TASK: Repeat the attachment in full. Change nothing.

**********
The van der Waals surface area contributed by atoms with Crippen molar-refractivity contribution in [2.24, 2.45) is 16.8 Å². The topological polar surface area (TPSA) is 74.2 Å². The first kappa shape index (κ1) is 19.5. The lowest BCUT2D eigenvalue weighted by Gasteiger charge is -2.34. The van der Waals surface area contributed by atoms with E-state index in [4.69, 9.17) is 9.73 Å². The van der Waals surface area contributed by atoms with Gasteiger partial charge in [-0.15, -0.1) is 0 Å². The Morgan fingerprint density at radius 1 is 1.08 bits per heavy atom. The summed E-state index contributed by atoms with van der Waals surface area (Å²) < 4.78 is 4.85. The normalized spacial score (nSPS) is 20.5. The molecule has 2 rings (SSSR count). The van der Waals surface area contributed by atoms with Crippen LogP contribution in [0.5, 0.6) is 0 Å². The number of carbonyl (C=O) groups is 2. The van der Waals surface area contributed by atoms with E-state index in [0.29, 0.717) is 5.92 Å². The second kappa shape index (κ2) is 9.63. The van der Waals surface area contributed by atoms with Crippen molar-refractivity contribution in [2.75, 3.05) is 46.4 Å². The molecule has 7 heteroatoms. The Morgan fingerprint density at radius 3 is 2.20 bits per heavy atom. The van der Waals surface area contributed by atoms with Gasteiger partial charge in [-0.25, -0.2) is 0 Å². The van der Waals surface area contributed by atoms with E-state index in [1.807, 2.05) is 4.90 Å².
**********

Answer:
The van der Waals surface area contributed by atoms with Crippen molar-refractivity contribution in [2.24, 2.45) is 16.8 Å². The topological polar surface area (TPSA) is 74.2 Å². The first kappa shape index (κ1) is 19.5. The lowest BCUT2D eigenvalue weighted by Gasteiger charge is -2.34. The van der Waals surface area contributed by atoms with E-state index in [4.69, 9.17) is 9.73 Å². The van der Waals surface area contributed by atoms with Gasteiger partial charge in [-0.15, -0.1) is 0 Å². The Morgan fingerprint density at radius 1 is 1.08 bits per heavy atom. The summed E-state index contributed by atoms with van der Waals surface area (Å²) < 4.78 is 4.85. The normalized spacial score (nSPS) is 20.5. The molecule has 2 rings (SSSR count). The van der Waals surface area contributed by atoms with Crippen LogP contribution in [0.5, 0.6) is 0 Å². The number of carbonyl (C=O) groups is 2. The van der Waals surface area contributed by atoms with E-state index in [0.29, 0.717) is 5.92 Å². The second kappa shape index (κ2) is 9.63. The van der Waals surface area contributed by atoms with Crippen molar-refractivity contribution in [2.75, 3.05) is 46.4 Å². The molecule has 7 heteroatoms. The Morgan fingerprint density at radius 3 is 2.20 bits per heavy atom. The van der Waals surface area contributed by atoms with Gasteiger partial charge in [-0.25, -0.2) is 0 Å². The van der Waals surface area contributed by atoms with E-state index in [1.807, 2.05) is 4.90 Å².